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Blondesjon's avatar

Are members of Phylum Chordata able to produce methane waste?

Asked by Blondesjon (33852points) November 6th, 2010

In other words, do fish fart?

i’ve always wondered

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16 Answers

ANef_is_Enuf's avatar

I have never noticed little bubbles coming from that end. Now I wonder, too.

marinelife's avatar

Actually, the herring in @ucme‘s video are not farting as humans do. They are excreting air from a small tube next to their anus for the purpose of communication, but it is not flatulence that is the product of digestion.

Apparently, the answer to this question is hotly debated among ichthyologists.

Plucky's avatar

It’s actually something that has been an ongoing debate. Their digestive gases are consolidated with their food waste ..and released in gelatinous tubes (which they eat).

Some fish, though, have been known to release bubbles from excess air intake. Example: Tiger Sharks gulp air from the surface then “fart” it out at the other end to help it sink to its desired depth in the water (whether this would be considered a gaseous fart though, I’m not sure).

HungryGuy's avatar

Why don’t you research this for your PhD thesis?

ucme's avatar

@marinelife I won’t debate where the far end of a fart blows from. It’s good enough for me though.

Lightlyseared's avatar

Chordata includes all vertebrates not just fish. So the answer to the question is yes. No idea about fish inparticular though.

marinelife's avatar

@ucme Sorry, didn’t mean to burst your bubble (pun definitely intended). I enjoyed your link to the video. I just had to point out that there was controversy over what constituted a fish fart.

ucme's avatar

@marinelife I put forward a motion this be forwarded to the united nations. Coz if whales fart, then I think a tsunami warning is the best plan of action.

Trillian's avatar

@marinelife Wow. How did you know that?
But logically, a fish has an alimentary tract. It eliminates the waste product. It consumes organic matter and organic matter decomposes and breaks down. Some of the by products are necessarily in the form of gas, and if they didn’t pass that gas, wouldn’t they eventually float to the top? Is that not why dead fish float?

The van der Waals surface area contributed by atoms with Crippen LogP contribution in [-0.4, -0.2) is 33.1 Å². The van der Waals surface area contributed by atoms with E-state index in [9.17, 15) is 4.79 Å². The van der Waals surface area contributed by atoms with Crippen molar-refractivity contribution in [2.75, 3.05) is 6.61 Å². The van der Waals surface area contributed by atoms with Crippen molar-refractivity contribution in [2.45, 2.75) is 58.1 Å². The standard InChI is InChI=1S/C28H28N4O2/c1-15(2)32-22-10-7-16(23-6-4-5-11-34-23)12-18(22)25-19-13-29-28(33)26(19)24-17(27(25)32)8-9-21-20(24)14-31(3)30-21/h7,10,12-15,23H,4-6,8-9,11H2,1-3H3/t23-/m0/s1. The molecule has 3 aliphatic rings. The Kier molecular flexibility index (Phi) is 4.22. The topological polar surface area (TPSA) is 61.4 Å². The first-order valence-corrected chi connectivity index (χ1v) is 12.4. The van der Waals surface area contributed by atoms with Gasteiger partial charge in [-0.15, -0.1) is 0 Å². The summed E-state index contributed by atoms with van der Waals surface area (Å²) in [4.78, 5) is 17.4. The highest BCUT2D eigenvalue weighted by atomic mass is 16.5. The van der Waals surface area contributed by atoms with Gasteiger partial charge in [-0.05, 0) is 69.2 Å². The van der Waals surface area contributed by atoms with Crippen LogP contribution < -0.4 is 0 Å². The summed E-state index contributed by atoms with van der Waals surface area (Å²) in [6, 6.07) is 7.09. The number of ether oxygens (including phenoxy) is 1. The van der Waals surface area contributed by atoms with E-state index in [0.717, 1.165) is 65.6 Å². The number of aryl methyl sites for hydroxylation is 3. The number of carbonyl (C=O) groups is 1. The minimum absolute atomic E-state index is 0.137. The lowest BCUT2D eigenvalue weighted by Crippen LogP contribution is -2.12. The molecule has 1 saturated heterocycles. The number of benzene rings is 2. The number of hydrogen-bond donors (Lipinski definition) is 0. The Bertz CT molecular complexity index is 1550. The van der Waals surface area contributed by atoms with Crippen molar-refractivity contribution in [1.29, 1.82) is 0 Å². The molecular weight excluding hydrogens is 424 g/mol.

Yaay me. I just put that all together by myself.

ETpro's avatar

@Lightlyseared While many chordates are vertebrate, not all are, and certainly not all vertebrate are chordates. Here’s what distinguishes the chordata from other phyla.

Here’s what I was able to find.

“Believe it or not, whether fish suffer flatulence is an ongoing debate among ichthyologists.

“True farting is a by-product of digestion, and some experts say that the digestive gases of fish are consolidated with their feces and expelled in gelatinous tubes (which fish then eat!) ...”

Lightlyseared's avatar

@ETpro I didn’t say that all chordates are vertebrates. I said all vertebrates are chordates. Vertebrata is sub-phylum of Chordata. By definition then something can’t be in the sub phylum and not be in the phylum. It even says this in the link that you provided if you had bothered to read the thing.

ETpro's avatar

@Lightlyseared Oops. I see I got the order of the statement backward. You are quite right, and thus we know that at least some members of the phylum chordata do produce methane.

El_Cadejo's avatar

Just to be a bit more specific fish fall under 3 classes. chondrichthyes- cartilaginous fishes sarcopterygii- lobed finned bony fishes and actinopterygii- ray-finned bony fishes

as per the farting thing, i aint got a fuckin clue

ETpro's avatar

@uberbatman Don’t make me look it up again, but I found a reference that said that fishes digestive tracts do produce methane, but it comes out mixed with a sludge-like fecal material they extrude.

El_Cadejo's avatar

@ETpro yea i see that link above now, didnt really read just wanted to clear up the whole phylum class thing :P

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